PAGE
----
But this story, only told in John, is said to be the first. When someone is baptized here at College Park, we in the congregation proclaim, “We are a people of the water. We worship a God whose love flows through water.” Here is a prime example. Love flowing through water and even into wine. 

Who was this sign for, this glory revealed to? It’s not the bride and groom, not even the steward, none of whom seem to know about the miracle. None of the people who are important at this event seem to know anything about what happened. The only witnesses are the servants and the disciples. And of course, Mary. This is what she said would happen when Jesus was born, that the lowly would be lifted up and the hungry would be filled. In this case, the regular people were given something lovely, a beautiful and abundant gift. The first people who knew about it were not powerful or impressive by the world’s standards. What kind of God is this, who reveals glory first to servants and friends at a wedding in a small town? 

In our society, a fear of scarcity distorts our reality. We grasp tightly to what we believe we own, or what we believe we deserve. We use up what God has given to us. And Jesus here, despite his protestations, shows us another way. With his actions, he answers his own question: What concern is that to you and me? It is my concern, and your concern, because we belong to one another.

What concern are those hungry kids across town or on the other side of the world, or the people who use our needle exchange clinic, or the people who need to access healthcare, or the people being affected by climate change? What concern are people who have to flee their countries because of war and abuse and natural disaster? What concern is it of ours if water and sacred lands are being destroyed elsewhere? As Fannie Lou Hamer famously said, “Nobody’s free until everybody’s free.” It is our concern and our opportunity to participate in the glory of God in the world.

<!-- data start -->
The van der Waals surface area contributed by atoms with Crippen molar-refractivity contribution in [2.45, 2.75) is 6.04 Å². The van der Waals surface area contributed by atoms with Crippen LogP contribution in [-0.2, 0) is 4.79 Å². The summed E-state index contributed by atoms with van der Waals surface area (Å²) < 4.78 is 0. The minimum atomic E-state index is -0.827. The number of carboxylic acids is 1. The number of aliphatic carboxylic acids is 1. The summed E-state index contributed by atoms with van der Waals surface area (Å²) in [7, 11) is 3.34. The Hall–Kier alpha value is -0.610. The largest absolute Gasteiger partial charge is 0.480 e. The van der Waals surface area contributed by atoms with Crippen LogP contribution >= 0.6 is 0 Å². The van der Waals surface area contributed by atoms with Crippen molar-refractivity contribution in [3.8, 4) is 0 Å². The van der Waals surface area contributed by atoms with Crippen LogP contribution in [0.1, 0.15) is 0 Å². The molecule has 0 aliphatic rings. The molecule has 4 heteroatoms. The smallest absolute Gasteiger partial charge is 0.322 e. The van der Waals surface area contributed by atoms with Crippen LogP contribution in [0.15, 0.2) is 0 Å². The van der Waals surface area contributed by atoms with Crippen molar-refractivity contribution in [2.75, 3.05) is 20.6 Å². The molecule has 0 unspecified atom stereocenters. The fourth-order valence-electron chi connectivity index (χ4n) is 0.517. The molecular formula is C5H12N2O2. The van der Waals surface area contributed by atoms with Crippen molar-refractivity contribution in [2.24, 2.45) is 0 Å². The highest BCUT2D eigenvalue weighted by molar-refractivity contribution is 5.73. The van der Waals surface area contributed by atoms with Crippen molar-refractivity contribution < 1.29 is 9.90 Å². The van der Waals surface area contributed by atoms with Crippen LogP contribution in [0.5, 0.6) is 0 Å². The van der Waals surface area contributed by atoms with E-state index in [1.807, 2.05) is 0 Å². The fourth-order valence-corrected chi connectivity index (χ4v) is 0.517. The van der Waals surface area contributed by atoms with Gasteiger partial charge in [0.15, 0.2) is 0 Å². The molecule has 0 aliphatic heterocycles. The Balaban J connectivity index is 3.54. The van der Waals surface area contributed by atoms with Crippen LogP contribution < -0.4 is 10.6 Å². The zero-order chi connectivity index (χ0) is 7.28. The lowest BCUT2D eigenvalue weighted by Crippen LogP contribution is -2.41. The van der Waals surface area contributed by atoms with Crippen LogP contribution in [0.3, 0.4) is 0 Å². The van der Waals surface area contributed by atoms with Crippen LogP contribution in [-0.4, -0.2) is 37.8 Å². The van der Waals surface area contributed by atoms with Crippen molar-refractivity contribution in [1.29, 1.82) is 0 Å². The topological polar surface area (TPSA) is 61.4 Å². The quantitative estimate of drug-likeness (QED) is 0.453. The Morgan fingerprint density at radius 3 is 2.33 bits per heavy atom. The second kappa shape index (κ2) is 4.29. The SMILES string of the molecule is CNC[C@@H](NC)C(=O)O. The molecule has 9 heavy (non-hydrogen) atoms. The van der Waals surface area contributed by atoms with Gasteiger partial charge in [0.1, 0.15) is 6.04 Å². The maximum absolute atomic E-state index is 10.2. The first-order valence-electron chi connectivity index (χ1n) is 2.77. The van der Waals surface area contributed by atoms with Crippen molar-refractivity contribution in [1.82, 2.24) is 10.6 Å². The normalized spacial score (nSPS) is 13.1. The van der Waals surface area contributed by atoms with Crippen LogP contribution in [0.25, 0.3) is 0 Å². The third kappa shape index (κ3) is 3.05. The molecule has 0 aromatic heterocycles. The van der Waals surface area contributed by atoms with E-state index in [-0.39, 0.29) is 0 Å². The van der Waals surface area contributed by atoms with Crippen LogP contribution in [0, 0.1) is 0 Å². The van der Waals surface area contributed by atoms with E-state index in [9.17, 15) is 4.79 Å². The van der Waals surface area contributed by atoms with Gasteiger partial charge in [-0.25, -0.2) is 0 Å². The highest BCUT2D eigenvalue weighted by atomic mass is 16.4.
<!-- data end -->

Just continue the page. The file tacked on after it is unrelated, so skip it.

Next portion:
We cannot and should not feel the pressure to solve every problem we see, especially not with the information overload available to us, but we, as followers of Jesus, have the ability, the eyes and ears and the nudging of the Holy Spirit to live in a way that we notice where we can help. These are our concerns because we belong to one another, because Jesus demonstrated that concern even on small occasions. We are given the gift of seeing that care and concern as a sign that Jesus is present and moving in the world. Jesus’ message is living and active today. We can be like Mary, nudging, cajoling, and that our actions can help God move in the world. 

Throughout the scripture, we see Jesus choosing not to leave people in the same condition in which he found them. In this story, the needs of the world are directly answered with the abundant love and provision of God. It does lead us to ask the very natural question, “Why are so many left without wine?” by which we mean, clean water, healthcare, housing, education, or even general safety.